The Weight of Glory

"The Weight of Glory"

June 8, 1941


"The Weight of Glory" was originally a sermon C.S. Lewis preached in 1941 when England was at war with Germany.  He begins by observing that people today would consider unselfishness as the highest virtue, while Christians of centuries past would place love in that slot.  Rather than extol self-denial, Lewis contends that our desires are not strong enough; we lack a longing for glory.  The glory to which he refers is partly the approval of God and partly our entry into splendor itself.  Lewis concludes by reminding us that we are all immortal and should treat one another accordingly.

"This is Lewis's most famous sermon and justly so.  A summary cannot do justice to the emotional, intellectual, and spiritual impact of the thoughts contained here.  Lewis virtually always enlightens and usually edifies, but this is one of the rare occasions when a nonfiction essay of his primarily inspires."                                    
Marvin D. Hinten
From The C.S. Lewis Readers' Encyclopedia

1. Modern Christians have substituted unselfishness for love as the highest-ranking virtue. What danger does Lewis see in this substitution?

2. How does Lewis distinguish between mercenary rewards and natural rewards? How does Lewis extend the schoolboy analogy to the Christian and heaven?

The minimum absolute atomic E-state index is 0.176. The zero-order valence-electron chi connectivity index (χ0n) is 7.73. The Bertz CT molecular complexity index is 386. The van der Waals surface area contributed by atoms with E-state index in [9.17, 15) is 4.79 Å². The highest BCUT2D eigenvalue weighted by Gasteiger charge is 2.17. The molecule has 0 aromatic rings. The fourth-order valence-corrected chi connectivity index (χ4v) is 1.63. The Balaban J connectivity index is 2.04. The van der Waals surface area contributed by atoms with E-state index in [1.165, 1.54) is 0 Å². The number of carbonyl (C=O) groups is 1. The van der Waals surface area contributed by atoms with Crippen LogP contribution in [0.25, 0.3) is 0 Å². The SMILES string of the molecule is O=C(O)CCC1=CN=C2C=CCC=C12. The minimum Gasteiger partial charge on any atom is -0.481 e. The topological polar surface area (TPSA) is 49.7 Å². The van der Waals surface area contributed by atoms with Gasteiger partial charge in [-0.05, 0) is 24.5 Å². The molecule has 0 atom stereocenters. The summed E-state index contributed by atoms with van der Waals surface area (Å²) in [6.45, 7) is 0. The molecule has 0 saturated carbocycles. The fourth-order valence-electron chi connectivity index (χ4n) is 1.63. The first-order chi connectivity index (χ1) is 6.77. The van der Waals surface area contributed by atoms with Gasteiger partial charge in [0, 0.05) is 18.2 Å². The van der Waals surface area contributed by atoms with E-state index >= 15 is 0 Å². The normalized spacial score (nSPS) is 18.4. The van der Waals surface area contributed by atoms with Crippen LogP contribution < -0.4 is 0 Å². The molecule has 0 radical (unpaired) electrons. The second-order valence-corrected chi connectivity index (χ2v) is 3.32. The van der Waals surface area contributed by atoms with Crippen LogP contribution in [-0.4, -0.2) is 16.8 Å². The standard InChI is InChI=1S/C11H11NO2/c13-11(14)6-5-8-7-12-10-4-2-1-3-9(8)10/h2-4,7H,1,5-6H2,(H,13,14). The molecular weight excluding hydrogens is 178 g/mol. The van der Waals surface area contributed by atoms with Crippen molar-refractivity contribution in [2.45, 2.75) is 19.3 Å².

3. What metaphors and images does Lewis use to describe longing or desire?

4. What does a person's physical hunger prove? What does our longing for Heaven indicate?

5. The idea of glory initially suggested two ideas to Lewis: one wicked and the other ridiculous. After looking into what other Christians had to say, how does Lewis expand upon the definition of "glory"?

6. What is the razor edge we walk on every day? How does this tie in with our longing?

7. Lewis says that presently we are on the outside of the door, but the pages of the New Testament rustle with the rumor that one day we shall get in. Until then, for those who are reborn in Christ, our spirit lives directly on God, but our mind and body receive life from God a thousand times removed. What are the implications of this for the pleasures we experience now? Those we will experience in the future?

8. Explain Lewis's contention that there are no ordinary, mortal people?

© 2011 by Allyson Wieland